AbstractThe capability to predict the final dimensions of an ‘a’a flow-field and the timeline for emplacement is key to effective lava hazard management. Levee breaching and the subsequent generation of secondary flows has been recognised as an intrinsic process in flow-field development. However, the conditions, locations and mechanisms for levee failure are not fully understood and so a multidisciplinary approach was taken utilising field studies of extant flow-fields on Mount Etna and Tenerife, analogue modelling and uniaxial compression tests to investigate levee failure.
The experimental results were used to define three stages of flow-field development – lengthening, widening and thickening, a modification of the classification of Kilburn and Lopes (1991). Levee breaching was identified to be a key process by which flow-fields widen during stage two of emplacement. Four mechanisms for breaching are identified, providing a classification system for levee failure. Secondary flows originating from breaching consistently formed at an angle of 30 – 50o to the original channel, significantly contributing to overall flow-field width.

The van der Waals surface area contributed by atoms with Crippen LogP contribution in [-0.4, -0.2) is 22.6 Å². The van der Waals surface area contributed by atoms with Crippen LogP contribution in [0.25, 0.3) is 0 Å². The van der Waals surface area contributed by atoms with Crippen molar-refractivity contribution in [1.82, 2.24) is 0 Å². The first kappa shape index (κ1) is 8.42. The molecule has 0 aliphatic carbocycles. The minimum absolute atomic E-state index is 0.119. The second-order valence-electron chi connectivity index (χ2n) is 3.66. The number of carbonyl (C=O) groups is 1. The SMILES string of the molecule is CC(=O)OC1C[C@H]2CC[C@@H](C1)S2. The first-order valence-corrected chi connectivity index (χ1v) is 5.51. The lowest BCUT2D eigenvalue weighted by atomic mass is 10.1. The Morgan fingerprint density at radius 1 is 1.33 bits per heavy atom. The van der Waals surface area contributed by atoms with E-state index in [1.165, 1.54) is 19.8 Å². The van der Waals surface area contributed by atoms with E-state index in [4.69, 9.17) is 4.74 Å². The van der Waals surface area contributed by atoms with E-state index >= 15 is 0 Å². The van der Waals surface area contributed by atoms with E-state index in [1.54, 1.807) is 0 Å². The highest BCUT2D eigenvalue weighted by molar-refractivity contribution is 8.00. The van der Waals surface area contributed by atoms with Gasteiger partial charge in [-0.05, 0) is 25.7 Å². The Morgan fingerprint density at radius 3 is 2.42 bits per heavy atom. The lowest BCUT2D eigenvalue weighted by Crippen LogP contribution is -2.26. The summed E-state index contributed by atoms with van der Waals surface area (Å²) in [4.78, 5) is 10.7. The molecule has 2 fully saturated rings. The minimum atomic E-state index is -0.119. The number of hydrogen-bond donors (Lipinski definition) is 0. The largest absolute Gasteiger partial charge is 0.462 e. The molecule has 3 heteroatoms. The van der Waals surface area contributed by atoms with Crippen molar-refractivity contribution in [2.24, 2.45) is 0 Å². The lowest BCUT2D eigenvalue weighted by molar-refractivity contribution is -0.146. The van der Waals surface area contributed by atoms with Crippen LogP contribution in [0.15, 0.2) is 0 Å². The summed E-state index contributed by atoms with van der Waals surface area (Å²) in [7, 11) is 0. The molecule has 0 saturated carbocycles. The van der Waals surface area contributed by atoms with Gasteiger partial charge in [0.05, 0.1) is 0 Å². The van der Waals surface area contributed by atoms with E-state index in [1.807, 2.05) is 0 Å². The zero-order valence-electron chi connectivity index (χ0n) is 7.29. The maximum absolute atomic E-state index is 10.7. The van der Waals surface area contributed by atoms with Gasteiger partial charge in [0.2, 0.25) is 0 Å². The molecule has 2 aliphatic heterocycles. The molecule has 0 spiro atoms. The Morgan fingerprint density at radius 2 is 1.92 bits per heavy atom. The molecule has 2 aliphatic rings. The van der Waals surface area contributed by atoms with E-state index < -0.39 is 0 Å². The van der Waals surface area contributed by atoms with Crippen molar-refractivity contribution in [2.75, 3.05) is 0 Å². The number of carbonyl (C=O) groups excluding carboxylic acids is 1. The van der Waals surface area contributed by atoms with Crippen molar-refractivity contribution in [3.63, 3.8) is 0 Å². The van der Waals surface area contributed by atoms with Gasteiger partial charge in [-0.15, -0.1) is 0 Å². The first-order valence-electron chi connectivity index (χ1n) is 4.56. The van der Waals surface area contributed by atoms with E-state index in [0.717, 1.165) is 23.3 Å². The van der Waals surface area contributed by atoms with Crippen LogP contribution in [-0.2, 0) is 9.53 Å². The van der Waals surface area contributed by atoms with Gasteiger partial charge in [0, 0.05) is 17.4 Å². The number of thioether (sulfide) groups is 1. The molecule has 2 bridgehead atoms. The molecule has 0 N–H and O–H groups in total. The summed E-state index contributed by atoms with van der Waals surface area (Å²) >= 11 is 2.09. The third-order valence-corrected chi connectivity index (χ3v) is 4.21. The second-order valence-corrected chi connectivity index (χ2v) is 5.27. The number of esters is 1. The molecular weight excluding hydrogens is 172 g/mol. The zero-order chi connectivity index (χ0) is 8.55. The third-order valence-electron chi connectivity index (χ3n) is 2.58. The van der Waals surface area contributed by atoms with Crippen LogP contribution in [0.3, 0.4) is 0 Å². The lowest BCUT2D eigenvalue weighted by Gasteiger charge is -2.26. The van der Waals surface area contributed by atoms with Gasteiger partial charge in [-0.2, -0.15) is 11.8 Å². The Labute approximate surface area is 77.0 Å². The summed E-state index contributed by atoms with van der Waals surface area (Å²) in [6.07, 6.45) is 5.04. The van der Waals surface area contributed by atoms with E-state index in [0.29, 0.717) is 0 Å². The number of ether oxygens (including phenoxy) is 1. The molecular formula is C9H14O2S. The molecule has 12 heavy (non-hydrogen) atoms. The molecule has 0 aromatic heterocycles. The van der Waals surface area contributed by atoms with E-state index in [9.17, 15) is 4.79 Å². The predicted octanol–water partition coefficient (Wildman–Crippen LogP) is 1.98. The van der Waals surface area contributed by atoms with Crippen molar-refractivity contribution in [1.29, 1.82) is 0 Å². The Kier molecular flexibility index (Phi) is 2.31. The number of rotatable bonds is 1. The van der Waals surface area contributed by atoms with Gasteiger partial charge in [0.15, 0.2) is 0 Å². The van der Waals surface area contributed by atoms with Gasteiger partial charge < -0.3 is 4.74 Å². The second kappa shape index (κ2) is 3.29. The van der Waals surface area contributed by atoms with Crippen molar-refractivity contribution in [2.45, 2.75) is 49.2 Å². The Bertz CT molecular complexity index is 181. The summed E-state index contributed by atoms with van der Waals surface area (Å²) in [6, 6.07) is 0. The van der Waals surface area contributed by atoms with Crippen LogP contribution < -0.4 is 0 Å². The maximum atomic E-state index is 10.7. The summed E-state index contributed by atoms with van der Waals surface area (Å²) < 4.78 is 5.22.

Uniaxial compression tests were performed to quantify the mechanical properties of levees. Levee strength was shown to change with direction according to the size, orientation and distribution of vesicles. Samples with vesicle alignment orientated obliquely to the angle of principal stress were consistently weaker. A set of conditions, relating to the mechanical properties of the levee, is therefore identified under which levees are more susceptible to failure.
The results of the study have been combined to produce a set of guidelines to the locations and conditions under which levee breaching is more likely to occur, aiding decision making for lava hazard management.
|Date of Award||Apr 2014|
|Supervisor||Carmen Solana (Supervisor) & Christopher R. J. Kilburn (Supervisor)|